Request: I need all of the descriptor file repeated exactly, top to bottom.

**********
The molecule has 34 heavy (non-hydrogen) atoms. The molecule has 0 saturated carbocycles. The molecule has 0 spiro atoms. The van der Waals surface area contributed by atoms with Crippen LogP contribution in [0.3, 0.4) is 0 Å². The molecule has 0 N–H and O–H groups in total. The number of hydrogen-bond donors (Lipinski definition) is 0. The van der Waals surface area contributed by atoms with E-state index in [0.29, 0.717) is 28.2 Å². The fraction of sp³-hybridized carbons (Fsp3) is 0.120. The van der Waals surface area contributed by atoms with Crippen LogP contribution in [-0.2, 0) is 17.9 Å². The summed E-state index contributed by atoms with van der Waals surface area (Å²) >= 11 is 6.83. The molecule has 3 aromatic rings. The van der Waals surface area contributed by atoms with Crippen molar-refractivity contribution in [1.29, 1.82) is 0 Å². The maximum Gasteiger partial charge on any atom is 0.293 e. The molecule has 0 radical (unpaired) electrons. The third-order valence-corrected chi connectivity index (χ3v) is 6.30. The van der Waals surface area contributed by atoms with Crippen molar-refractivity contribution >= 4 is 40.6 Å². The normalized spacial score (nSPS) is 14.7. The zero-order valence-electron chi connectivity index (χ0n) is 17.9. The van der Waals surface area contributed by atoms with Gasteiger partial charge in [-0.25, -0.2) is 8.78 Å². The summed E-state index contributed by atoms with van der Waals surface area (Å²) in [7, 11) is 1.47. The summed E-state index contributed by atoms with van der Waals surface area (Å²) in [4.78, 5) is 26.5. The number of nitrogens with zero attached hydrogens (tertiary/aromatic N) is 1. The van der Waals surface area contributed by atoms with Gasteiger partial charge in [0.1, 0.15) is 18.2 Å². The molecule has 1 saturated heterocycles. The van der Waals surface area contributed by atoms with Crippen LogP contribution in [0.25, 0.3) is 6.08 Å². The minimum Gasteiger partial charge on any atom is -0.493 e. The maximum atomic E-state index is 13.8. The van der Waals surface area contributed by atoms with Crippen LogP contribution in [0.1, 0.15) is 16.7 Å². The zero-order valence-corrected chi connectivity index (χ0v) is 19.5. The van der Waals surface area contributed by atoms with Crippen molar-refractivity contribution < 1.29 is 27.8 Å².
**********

The molecule has 34 heavy (non-hydrogen) atoms. The molecule has 0 saturated carbocycles. The molecule has 0 spiro atoms. The van der Waals surface area contributed by atoms with Crippen LogP contribution in [0.3, 0.4) is 0 Å². The molecule has 0 N–H and O–H groups in total. The number of hydrogen-bond donors (Lipinski definition) is 0. The van der Waals surface area contributed by atoms with E-state index in [0.29, 0.717) is 28.2 Å². The fraction of sp³-hybridized carbons (Fsp3) is 0.120. The van der Waals surface area contributed by atoms with Crippen LogP contribution in [-0.2, 0) is 17.9 Å². The summed E-state index contributed by atoms with van der Waals surface area (Å²) >= 11 is 6.83. The molecule has 3 aromatic rings. The van der Waals surface area contributed by atoms with Crippen molar-refractivity contribution in [1.29, 1.82) is 0 Å². The maximum Gasteiger partial charge on any atom is 0.293 e. The molecule has 0 radical (unpaired) electrons. The third-order valence-corrected chi connectivity index (χ3v) is 6.30. The van der Waals surface area contributed by atoms with Crippen molar-refractivity contribution >= 4 is 40.6 Å². The normalized spacial score (nSPS) is 14.7. The zero-order valence-electron chi connectivity index (χ0n) is 17.9. The van der Waals surface area contributed by atoms with Gasteiger partial charge in [-0.25, -0.2) is 8.78 Å². The summed E-state index contributed by atoms with van der Waals surface area (Å²) in [7, 11) is 1.47. The summed E-state index contributed by atoms with van der Waals surface area (Å²) in [4.78, 5) is 26.5. The number of nitrogens with zero attached hydrogens (tertiary/aromatic N) is 1. The van der Waals surface area contributed by atoms with Gasteiger partial charge in [0.1, 0.15) is 18.2 Å². The molecule has 1 saturated heterocycles. The van der Waals surface area contributed by atoms with Crippen LogP contribution in [0.25, 0.3) is 6.08 Å². The minimum Gasteiger partial charge on any atom is -0.493 e. The maximum atomic E-state index is 13.8. The van der Waals surface area contributed by atoms with Crippen LogP contribution in [0.1, 0.15) is 16.7 Å². The zero-order valence-corrected chi connectivity index (χ0v) is 19.5. The van der Waals surface area contributed by atoms with Crippen molar-refractivity contribution < 1.29 is 27.8 Å².